Swarthmore College was created out of a desire by the liberal Hicksite branch of the Society of Friends (Quakers) to establish a place "under the care of Friends, at which an education may be obtained equal to that of the best institutions of learning in our country." The yearly meetings of Baltimore, Philadelphia, and New York aided in establishing the college on 300 acres of wooded land 11 miles southwest of Philadelphia where students would have the advantages of "healthful country living as well as intellectual and moral training."
Interested Friends in these meetings summarized the needs they saw for a Hicksite college. Three were essential: coeducation, in keeping with Quaker teaching about equality of the sexes; emphasis on natural sciences, which were seen as a source of much practical knowledge; and a place where Quaker children could receive a "guarded" education.
Among the leading proponents of the new school were:
Benjamin Hallowell (1799-1868), an educator and Quaker minister who wrote the first pamphlet advocating the creation of Swarthmore College. A conscientious objector during the War of 1812, Hallowell ironically once counted future-general Robert E. Lee among his students at his school in Alexandria, Va. In 1859, he was named the first president of what became the University of Maryland and accepted the position on condition that the school's farm not use slave labor and that he serve without salary.
Lucretia Coffin Mott (1793-1880), a Quaker minister and major figure in the reform movements of the 19th century who devoted her life to the abolition of slavery, women's rights, school and prison reforms, temperance, peace, and religious tolerance. Her home in Philadelphia was a stop on the Underground Railroad, and her support of women's education also led to the founding of what became the Medical College of Pennsylvania and Moore College of Art, both in Philadelphia.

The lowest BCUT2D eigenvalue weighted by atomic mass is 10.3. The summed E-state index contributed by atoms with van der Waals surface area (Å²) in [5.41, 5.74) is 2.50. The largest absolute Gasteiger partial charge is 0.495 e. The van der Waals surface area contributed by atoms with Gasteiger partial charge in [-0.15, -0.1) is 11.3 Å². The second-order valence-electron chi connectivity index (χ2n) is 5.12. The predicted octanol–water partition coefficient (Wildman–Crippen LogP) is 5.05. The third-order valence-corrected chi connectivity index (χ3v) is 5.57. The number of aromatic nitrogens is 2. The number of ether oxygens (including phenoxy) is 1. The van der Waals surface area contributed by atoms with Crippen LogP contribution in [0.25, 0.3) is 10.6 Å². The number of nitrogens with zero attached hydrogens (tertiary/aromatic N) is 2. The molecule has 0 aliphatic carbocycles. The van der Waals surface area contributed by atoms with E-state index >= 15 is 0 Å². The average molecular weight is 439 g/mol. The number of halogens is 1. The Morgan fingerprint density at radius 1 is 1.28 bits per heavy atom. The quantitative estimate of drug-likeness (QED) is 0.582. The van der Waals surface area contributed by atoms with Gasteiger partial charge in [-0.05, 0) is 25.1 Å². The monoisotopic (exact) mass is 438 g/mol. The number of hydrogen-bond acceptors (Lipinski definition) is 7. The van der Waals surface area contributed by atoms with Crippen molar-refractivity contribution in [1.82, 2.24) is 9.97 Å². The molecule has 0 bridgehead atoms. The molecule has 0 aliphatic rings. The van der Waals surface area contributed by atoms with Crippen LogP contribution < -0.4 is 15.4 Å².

Martha Ellicott Tyson (1795-1873), an anti-slavery advocate, supporter of women's rights, and elder of the Hicksite Quaker Meeting of Baltimore. She is also the author of the first biography of inventor and scientist Benjamin Banneker. In 1860, the meeting she held at her home led to the campaign for the college.
Samuel Willets (1795-1883), a successful Quaker businessman who supported the anti-slavery movement and women's education. His substantial financial support helped establish the school and rebuild Parrish Hall after the fire of 1881. In his will, he bequeathed $100,000 to the college for the education of "poor and deserving children."
Although non-Quakers have served on the Board since 1938, and although Friends now compose a small minority of students, faculty, and staff members, the college still values highly many of that Society's principles. Foremost among them is the individual's responsibility for seeking and applying truth and for testing whatever truth one believes one has found.
As a way of life, Quakerism emphasizes hard work, simple living, and generous giving as well as personal integrity, social justice, and the peaceful settlement of disputes. The college does not seek to impose on its students this Quaker view of life, but it does encourage ethical and religious concern about such matters and continuing examination of any view that may be held regarding them.